A Woman, A Part
Feature-length narrative film, 98 minutes
Written & Directed by Elisabeth Subrin
Starring Maggie Siff, Cara Seymour, John Ortiz, Khandi Alexander
Produced by Scott Macaulay & Shrihare Sathe
Cinematography by Chris Dapkins
Editing by Jenn Ruff
Music by Missy Mazzoli, Micachu and the Shapes
Subrin's first feature narrative film, A Woman, A Part examines a transformational moment in the life of Anna Baskin, a successful LA actress in emotional, physical and professional crisis. Anna is known by millions of viewers for the crisply professional, brittle journalist she plays on a weekly television series. But she finds herself imprisoned by this role, and unable to locate the passion that caused her to embrace acting in the first place. Her journey back to New York is a journey into her past, colliding her with colleagues, friends and past loves whose lives she unwillingly changed when she made the choices that she now questions so deeply. The intimate story of Anna and her friends is magnified by the film’s surrounding political and social themes and issues: friendship, gentrification, addiction, autoimmune disease, careerism, sexism in the film industry and the hazy lines between authenticity and acting.
"Subrin’s A Woman, A Part testified to the expansive complexity that can be generated out of a restricted set of parameters when expertly executed. Subrin follows Anna Baskin (Maggie Siff), an exhausted actress on the brink who leaves Los Angeles to return to New York, reuniting with her old friends and artistic collaborators Isaac and Kate. If this sounds like Cassavetes redux, think again: With none of the penchant for hysterics characteristic of the misogynist/genius (to echo Le Tigre), Subrin communicates love for the strength and resilience of her characters despite—or because of—their deep flaws, following them as they navigate changing lives, changing technologies, and a changing city. At the premiere, Subrin described her film as being about “the search for authenticity and how it eludes us in an era of branding”... A Woman, A Part’s refreshing departures from the norm are to be found less in the film’s form, which remains rather conventional, and more in its treatment of human subjects, particularly its willingness to push back against hackneyed character types and insist on the need to represent diverse people and experiences onscreen. If only more American independent cinema was this poignant and compelling." — Erika Balsom, ARTFORUM
"Siff colors her performance with such depth and texture that Anna's backstory seems as alive and full as what's captured during the interactions onscreen. She is experiencing an existential crisis of sorts; an inward evaluation and reflection of her life at a micro-level, which could be representative of larger macro issues concerning our identities in society today. "We are living in an era of constructed identity and artificial presentation of self because of social media and self-branding," says Subrin. "In a way, we're all performing," she explains, "and an actress is just a stand-in for how we all act." Bearing the title of the film in mind, A Woman, A Part is as much about the crisis of an actress as it is about the breakdown of human performance in modern society.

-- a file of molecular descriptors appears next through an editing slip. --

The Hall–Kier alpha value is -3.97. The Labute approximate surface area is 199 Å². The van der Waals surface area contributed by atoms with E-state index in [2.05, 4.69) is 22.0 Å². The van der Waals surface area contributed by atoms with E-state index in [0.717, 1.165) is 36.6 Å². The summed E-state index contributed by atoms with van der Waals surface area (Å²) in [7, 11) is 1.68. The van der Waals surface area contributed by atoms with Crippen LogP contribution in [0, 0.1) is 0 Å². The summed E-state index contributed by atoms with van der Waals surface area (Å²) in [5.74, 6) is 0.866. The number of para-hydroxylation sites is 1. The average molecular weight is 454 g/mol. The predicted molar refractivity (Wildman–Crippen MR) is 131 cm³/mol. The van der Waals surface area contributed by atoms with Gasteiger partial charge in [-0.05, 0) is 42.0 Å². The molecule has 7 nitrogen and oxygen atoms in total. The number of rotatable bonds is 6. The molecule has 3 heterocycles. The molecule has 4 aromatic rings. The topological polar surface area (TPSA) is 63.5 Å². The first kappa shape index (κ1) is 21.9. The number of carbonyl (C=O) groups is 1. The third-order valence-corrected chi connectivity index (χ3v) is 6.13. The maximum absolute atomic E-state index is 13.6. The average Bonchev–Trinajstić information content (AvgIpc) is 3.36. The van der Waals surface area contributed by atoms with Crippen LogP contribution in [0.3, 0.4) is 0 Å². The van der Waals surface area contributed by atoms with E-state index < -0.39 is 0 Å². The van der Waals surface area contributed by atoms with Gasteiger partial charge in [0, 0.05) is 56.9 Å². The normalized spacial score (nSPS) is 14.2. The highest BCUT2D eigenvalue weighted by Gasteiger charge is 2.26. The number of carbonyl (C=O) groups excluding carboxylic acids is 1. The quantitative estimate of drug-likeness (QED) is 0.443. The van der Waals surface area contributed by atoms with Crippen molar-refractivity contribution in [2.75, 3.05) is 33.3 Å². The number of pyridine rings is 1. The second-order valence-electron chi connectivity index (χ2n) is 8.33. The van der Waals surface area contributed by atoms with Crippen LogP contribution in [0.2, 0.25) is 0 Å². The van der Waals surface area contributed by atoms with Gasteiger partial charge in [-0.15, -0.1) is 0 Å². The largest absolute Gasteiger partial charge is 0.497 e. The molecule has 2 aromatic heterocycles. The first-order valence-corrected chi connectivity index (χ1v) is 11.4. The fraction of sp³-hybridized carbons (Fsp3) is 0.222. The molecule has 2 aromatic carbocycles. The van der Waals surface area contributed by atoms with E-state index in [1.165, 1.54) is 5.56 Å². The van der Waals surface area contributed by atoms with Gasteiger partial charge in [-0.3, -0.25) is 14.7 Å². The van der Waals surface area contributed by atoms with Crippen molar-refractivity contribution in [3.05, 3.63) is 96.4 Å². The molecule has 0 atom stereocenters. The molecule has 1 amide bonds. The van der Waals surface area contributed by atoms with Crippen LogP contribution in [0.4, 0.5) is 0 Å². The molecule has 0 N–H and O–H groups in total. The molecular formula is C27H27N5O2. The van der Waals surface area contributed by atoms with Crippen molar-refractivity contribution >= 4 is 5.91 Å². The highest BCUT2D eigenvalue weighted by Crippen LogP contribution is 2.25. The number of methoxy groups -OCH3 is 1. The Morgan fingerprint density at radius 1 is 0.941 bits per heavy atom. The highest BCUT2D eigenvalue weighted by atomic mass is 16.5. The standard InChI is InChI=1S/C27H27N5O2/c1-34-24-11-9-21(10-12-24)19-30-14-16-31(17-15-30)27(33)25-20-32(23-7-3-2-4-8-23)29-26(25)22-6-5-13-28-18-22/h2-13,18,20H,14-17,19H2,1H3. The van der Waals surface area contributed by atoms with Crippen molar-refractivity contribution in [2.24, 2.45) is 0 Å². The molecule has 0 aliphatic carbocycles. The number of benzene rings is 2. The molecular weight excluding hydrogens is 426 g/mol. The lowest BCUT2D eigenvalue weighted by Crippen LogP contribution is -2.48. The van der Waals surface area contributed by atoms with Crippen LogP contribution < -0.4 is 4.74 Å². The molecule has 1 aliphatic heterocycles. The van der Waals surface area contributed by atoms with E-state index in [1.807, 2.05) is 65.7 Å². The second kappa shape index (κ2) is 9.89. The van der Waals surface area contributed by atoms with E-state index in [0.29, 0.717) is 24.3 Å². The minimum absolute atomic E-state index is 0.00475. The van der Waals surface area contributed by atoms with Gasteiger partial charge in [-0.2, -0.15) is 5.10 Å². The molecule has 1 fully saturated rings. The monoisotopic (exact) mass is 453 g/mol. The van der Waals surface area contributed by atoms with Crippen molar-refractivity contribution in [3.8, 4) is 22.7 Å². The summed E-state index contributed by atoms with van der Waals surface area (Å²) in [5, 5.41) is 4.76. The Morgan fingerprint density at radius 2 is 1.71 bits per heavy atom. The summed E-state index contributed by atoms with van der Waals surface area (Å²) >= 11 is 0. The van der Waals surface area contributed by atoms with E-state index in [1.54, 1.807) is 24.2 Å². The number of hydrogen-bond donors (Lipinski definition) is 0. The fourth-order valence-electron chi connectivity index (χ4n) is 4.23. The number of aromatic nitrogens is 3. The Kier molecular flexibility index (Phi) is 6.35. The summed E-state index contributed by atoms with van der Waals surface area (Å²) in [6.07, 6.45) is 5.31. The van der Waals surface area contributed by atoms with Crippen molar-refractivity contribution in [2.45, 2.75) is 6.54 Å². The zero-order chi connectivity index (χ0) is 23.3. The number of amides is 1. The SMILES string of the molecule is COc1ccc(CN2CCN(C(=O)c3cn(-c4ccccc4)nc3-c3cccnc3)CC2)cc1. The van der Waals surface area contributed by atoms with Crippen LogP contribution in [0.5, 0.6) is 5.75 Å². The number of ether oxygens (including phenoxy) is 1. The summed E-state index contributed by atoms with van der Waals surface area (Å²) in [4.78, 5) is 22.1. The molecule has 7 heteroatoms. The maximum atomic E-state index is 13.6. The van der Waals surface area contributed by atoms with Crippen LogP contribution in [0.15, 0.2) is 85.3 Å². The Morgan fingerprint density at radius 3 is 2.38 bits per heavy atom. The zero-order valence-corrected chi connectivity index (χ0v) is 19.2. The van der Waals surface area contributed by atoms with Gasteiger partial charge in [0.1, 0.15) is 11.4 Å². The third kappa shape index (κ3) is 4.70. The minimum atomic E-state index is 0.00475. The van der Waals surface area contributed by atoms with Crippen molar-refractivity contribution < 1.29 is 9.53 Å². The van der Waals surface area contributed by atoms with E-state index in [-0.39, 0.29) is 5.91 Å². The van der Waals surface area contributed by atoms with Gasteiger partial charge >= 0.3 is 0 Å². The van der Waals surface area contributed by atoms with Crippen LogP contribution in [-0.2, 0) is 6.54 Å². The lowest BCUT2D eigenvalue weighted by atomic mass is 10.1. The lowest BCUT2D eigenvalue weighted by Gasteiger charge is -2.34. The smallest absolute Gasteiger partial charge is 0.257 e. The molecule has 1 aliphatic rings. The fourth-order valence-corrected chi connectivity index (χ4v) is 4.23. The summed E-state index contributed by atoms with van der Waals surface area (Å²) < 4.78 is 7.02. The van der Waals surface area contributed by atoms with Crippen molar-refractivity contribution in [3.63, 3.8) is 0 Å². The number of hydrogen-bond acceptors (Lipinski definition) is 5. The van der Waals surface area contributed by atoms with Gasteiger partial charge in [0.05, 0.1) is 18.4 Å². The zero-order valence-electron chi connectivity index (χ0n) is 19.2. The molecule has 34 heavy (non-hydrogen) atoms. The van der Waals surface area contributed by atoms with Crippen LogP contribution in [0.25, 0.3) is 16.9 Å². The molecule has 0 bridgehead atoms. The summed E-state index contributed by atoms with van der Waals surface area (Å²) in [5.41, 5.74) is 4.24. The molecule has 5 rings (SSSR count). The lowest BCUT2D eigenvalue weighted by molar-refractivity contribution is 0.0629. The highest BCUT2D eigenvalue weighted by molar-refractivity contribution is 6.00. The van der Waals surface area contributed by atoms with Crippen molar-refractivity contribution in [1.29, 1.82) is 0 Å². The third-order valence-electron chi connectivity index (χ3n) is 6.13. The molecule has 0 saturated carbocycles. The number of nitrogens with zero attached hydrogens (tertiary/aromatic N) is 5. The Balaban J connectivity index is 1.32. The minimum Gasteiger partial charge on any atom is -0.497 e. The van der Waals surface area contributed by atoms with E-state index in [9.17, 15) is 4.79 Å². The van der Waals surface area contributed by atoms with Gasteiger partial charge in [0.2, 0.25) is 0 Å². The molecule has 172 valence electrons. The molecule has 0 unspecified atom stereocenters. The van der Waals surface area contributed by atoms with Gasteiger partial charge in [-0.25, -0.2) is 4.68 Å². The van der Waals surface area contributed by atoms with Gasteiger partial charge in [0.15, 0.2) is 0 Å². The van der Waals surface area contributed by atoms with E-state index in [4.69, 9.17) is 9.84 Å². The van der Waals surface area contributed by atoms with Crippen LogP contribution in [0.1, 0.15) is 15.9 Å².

And about women specifically, Subrin cites a Susan Sontag quote to address gender performance: "to be a woman is to be an actress." To an extent, we're all projecting and performing our female and/or male roles, but "to another extent," says Subrin, "the burden of appearance in how one is presented to the world, and the sub-consciousness around that is something men don't deal with as much. The line between acting and being is a much more complicated issue for women."
How gender performativity influences all of us is certainly a complicated issue, in that it’s difficult to diagnose and maybe impossible to cure. But how the experience of a singular actress in Subrin's A Woman, A Part speaks to our social, political, and socio-economic consciousness on a global scale is unmistakable. Luckily, with the benefit of a film on a screen, we don't have to suffer an existential crisis ourselves in order to understand something more deeply about how we interact with our identities in relationships, jobs, and in our everyday lives." —Taylor Hess, "Caught In the Act," Rotterdam International Film Festival
World Premiere: 2016 Rotterdam International Film Festival, Tiger Awards Competition, January 30
North American Premiere: 2016 BAMcinemaFest, Brooklyn Academy of Music, New York, June 19